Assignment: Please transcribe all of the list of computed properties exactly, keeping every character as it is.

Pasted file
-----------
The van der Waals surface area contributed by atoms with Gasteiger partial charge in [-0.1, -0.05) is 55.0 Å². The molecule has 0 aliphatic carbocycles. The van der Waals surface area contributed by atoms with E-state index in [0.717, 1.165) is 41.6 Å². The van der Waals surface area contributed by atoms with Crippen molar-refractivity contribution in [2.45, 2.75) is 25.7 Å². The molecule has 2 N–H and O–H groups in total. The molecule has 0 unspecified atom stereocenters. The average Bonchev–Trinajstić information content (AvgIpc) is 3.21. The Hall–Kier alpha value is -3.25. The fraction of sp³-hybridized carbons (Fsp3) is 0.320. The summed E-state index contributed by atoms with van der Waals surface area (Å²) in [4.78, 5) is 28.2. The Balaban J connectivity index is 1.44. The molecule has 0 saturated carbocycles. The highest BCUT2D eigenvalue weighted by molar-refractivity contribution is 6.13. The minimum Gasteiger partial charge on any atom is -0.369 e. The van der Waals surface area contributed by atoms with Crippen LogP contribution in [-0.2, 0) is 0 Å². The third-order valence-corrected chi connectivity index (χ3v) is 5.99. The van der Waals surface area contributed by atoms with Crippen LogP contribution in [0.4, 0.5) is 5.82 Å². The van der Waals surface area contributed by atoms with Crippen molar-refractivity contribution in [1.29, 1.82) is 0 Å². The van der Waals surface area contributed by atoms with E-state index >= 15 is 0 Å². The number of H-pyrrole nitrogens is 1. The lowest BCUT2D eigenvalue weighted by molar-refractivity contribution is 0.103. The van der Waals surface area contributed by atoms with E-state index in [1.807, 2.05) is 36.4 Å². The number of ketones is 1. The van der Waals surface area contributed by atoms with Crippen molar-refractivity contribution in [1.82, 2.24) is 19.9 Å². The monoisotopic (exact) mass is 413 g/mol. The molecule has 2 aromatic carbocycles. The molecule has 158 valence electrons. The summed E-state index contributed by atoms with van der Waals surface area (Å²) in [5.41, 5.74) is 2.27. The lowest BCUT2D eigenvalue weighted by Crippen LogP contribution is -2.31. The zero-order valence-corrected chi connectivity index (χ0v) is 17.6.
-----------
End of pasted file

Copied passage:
The van der Waals surface area contributed by atoms with Gasteiger partial charge in [-0.1, -0.05) is 55.0 Å². The molecule has 0 aliphatic carbocycles. The van der Waals surface area contributed by atoms with E-state index in [0.717, 1.165) is 41.6 Å². The van der Waals surface area contributed by atoms with Crippen molar-refractivity contribution in [2.45, 2.75) is 25.7 Å². The molecule has 2 N–H and O–H groups in total. The molecule has 0 unspecified atom stereocenters. The average Bonchev–Trinajstić information content (AvgIpc) is 3.21. The Hall–Kier alpha value is -3.25. The fraction of sp³-hybridized carbons (Fsp3) is 0.320. The summed E-state index contributed by atoms with van der Waals surface area (Å²) in [4.78, 5) is 28.2. The Balaban J connectivity index is 1.44. The molecule has 0 saturated carbocycles. The highest BCUT2D eigenvalue weighted by molar-refractivity contribution is 6.13. The minimum Gasteiger partial charge on any atom is -0.369 e. The van der Waals surface area contributed by atoms with Crippen LogP contribution in [-0.2, 0) is 0 Å². The third-order valence-corrected chi connectivity index (χ3v) is 5.99. The van der Waals surface area contributed by atoms with Crippen LogP contribution in [0.4, 0.5) is 5.82 Å². The van der Waals surface area contributed by atoms with Crippen molar-refractivity contribution in [1.29, 1.82) is 0 Å². The van der Waals surface area contributed by atoms with E-state index >= 15 is 0 Å². The number of H-pyrrole nitrogens is 1. The lowest BCUT2D eigenvalue weighted by molar-refractivity contribution is 0.103. The van der Waals surface area contributed by atoms with E-state index in [1.807, 2.05) is 36.4 Å². The number of ketones is 1. The van der Waals surface area contributed by atoms with Crippen molar-refractivity contribution in [1.82, 2.24) is 19.9 Å². The monoisotopic (exact) mass is 413 g/mol. The molecule has 2 aromatic carbocycles. The molecule has 158 valence electrons. The summed E-state index contributed by atoms with van der Waals surface area (Å²) in [5.41, 5.74) is 2.27. The lowest BCUT2D eigenvalue weighted by Crippen LogP contribution is -2.31. The zero-order valence-corrected chi connectivity index (χ0v) is 17.6.